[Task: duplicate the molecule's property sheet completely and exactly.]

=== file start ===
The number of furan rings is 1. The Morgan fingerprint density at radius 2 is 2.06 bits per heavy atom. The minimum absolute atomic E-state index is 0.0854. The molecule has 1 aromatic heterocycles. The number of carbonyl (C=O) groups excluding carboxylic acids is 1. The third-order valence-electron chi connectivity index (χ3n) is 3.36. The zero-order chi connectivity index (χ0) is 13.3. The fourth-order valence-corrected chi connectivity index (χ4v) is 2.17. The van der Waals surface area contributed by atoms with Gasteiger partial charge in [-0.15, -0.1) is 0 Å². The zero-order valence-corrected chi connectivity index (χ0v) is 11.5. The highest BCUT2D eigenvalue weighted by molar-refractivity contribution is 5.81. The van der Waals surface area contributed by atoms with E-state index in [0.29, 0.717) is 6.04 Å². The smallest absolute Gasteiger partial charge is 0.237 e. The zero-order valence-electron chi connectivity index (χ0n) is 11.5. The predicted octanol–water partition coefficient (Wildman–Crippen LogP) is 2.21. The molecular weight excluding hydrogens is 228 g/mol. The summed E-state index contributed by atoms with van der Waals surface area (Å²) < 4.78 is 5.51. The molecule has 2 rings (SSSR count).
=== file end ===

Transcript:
The number of furan rings is 1. The Morgan fingerprint density at radius 2 is 2.06 bits per heavy atom. The minimum absolute atomic E-state index is 0.0854. The molecule has 1 aromatic heterocycles. The number of carbonyl (C=O) groups excluding carboxylic acids is 1. The third-order valence-electron chi connectivity index (χ3n) is 3.36. The zero-order chi connectivity index (χ0) is 13.3. The fourth-order valence-corrected chi connectivity index (χ4v) is 2.17. The van der Waals surface area contributed by atoms with Gasteiger partial charge in [-0.15, -0.1) is 0 Å². The zero-order valence-corrected chi connectivity index (χ0v) is 11.5. The highest BCUT2D eigenvalue weighted by molar-refractivity contribution is 5.81. The van der Waals surface area contributed by atoms with E-state index in [0.29, 0.717) is 6.04 Å². The smallest absolute Gasteiger partial charge is 0.237 e. The zero-order valence-electron chi connectivity index (χ0n) is 11.5. The predicted octanol–water partition coefficient (Wildman–Crippen LogP) is 2.21. The molecular weight excluding hydrogens is 228 g/mol. The summed E-state index contributed by atoms with van der Waals surface area (Å²) < 4.78 is 5.51. The molecule has 2 rings (SSSR count).